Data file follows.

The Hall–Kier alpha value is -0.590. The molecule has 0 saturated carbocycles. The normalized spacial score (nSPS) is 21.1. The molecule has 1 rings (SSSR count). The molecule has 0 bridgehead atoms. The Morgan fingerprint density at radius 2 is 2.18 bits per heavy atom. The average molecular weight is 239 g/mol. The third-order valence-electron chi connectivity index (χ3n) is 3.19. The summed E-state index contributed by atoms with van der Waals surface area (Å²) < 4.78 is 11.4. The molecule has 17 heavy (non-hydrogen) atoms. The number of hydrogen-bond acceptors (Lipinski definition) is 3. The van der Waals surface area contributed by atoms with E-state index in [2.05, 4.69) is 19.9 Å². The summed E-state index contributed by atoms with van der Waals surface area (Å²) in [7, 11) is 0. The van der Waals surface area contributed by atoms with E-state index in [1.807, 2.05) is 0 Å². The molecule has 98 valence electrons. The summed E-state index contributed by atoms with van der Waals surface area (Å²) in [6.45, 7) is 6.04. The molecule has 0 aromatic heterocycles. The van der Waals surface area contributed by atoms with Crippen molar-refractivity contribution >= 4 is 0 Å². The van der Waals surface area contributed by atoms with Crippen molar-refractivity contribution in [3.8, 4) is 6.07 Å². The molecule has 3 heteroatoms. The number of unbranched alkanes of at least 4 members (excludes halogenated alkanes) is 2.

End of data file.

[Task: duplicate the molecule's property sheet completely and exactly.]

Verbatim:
The Hall–Kier alpha value is -0.590. The molecule has 0 saturated carbocycles. The normalized spacial score (nSPS) is 21.1. The molecule has 1 rings (SSSR count). The molecule has 0 bridgehead atoms. The Morgan fingerprint density at radius 2 is 2.18 bits per heavy atom. The average molecular weight is 239 g/mol. The third-order valence-electron chi connectivity index (χ3n) is 3.19. The summed E-state index contributed by atoms with van der Waals surface area (Å²) < 4.78 is 11.4. The molecule has 17 heavy (non-hydrogen) atoms. The number of hydrogen-bond acceptors (Lipinski definition) is 3. The van der Waals surface area contributed by atoms with E-state index in [2.05, 4.69) is 19.9 Å². The summed E-state index contributed by atoms with van der Waals surface area (Å²) in [7, 11) is 0. The van der Waals surface area contributed by atoms with E-state index in [1.807, 2.05) is 0 Å². The molecule has 98 valence electrons. The summed E-state index contributed by atoms with van der Waals surface area (Å²) in [6.45, 7) is 6.04. The molecule has 0 aromatic heterocycles. The van der Waals surface area contributed by atoms with Crippen molar-refractivity contribution >= 4 is 0 Å². The van der Waals surface area contributed by atoms with Crippen molar-refractivity contribution in [3.8, 4) is 6.07 Å². The molecule has 3 heteroatoms. The number of unbranched alkanes of at least 4 members (excludes halogenated alkanes) is 2.